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The First American by Hardaker
User ID: 13054977
04/29/2012 10:55 AM
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I'm almost finished with this book. Damn. What a mind boggling it is. There's a lot of things that mainstream academia don't want us to know... yet.
Here is the info about the book - [link to www.robertschoch.net]
THIS IS A BOOK ABOUT OUR KNOWLEDGE OF EARLY MAN.
THERE ARE TWO SUBPLOTS: EARLY MAN IN THE OLD WORLD AND
EARLY MAN IN THE NEW WORLD.
Much is known about Early Man in the Old World, where new discoveries continue to expand our knowledge base. Unfortunately, in the New World our knowledge is largely limited to Clovis and younger cultures. The study of potential pre-Clovis sites is not encouraged, and those who report a possible pre-Clovis site do so at significant risk to their career. An important part of this book reviews what is known about an Early Man site along the shore of Valsequillo Reservoir south of Puebla in central Mexico. It is a fascinating tale with a lot of data--which are accepted by most geologists and not accepted by most archaeologists.
As a scientist I am embarrassed that it has taken over thirty years for archaeologists and geologists to revisit the bone and artifact deposits of the Valsequillo Reservoir. In the late 1960’s and early 1970’s, data were presented that suggested Early Man had been in the New World much earlier than anyone had previously thought. Rather than further investigate the discoveries, which is what should have been done, they were buried under the sands of time, in the hope that they would be forgotten. My idea of science is to investigate anomalous data and hopefully learn something new. Unfortunately, the “Clovis First” mentality was so ingrained in North American archaeology that no further work was undertaken.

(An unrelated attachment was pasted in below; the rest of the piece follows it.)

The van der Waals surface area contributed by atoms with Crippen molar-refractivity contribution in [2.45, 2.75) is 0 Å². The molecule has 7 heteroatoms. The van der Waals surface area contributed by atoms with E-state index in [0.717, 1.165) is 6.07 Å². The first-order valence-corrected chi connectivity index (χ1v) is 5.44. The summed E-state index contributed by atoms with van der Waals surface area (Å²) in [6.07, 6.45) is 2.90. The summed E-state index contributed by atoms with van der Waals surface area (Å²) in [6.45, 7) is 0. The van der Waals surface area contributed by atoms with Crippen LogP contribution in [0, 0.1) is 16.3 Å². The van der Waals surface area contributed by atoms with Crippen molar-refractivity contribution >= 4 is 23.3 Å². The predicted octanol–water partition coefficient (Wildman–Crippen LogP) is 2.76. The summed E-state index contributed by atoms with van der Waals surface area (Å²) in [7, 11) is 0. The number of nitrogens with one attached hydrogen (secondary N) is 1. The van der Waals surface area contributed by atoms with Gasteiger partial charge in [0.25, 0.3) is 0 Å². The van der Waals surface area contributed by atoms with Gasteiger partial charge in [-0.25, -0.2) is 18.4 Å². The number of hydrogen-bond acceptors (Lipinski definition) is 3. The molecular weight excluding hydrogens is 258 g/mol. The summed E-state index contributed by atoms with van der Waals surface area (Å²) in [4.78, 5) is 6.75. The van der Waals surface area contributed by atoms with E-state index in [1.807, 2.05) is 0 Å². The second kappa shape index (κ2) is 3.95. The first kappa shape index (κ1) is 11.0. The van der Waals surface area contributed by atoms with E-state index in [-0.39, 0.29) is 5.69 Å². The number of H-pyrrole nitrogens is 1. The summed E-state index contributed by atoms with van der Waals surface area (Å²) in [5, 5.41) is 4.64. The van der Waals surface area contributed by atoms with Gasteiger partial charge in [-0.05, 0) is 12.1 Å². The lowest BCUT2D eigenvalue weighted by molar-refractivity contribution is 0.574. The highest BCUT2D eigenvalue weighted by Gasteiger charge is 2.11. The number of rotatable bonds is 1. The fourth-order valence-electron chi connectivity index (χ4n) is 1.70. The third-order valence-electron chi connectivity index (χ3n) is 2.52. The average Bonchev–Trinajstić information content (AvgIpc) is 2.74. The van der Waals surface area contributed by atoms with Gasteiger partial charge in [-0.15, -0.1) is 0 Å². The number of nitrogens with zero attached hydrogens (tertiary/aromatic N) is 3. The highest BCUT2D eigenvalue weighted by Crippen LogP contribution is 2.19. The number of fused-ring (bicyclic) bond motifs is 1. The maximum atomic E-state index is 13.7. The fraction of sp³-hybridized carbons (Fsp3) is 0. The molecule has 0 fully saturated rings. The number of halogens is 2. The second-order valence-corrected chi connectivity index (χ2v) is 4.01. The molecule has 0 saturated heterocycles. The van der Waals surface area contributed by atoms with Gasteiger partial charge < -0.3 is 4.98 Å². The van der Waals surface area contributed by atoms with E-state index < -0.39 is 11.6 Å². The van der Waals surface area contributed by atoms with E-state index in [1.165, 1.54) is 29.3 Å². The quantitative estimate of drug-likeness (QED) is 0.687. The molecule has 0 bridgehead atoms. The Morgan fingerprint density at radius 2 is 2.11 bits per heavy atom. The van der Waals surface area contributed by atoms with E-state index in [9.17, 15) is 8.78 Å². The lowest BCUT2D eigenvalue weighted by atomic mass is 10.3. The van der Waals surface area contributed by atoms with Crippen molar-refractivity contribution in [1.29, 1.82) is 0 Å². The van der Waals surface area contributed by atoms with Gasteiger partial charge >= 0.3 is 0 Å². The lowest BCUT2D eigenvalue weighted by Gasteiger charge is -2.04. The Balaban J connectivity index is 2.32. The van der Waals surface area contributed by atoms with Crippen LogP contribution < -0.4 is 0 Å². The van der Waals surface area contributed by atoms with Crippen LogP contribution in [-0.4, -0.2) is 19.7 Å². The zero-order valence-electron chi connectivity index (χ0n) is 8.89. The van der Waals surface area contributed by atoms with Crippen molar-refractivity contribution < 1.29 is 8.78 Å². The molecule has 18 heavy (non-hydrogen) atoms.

My first contact with the bone and artifact deposits of the Valsequillo Reservoir came in the early 1970’s, when I was asked if I would date zircons from some tephra units (layers of volcanic pumice and ash) that overlay the artifact-bearing beds. I agreed to take on the study as I was aware of the controversy regarding the age of the site. At the time I was sharing an office with Barney Szabo, the geochemist who had provided the uranium series dates that started the controversy. His ages suggested that the artifact beds were in excess of 200,000 years old. This did not sit well with the archeologist in charge of the project. The original paper by Szabo, Malde, and Irwin-Williams (1969, Earth and Planetary Science Letters, v. 6, p. 237-244) sets the stage for the controversy--geochronology versus archaeology. This is the only paper of which I am aware where one coauthor submits a rebuttal in the midst of an otherwise straightforward scientific paper.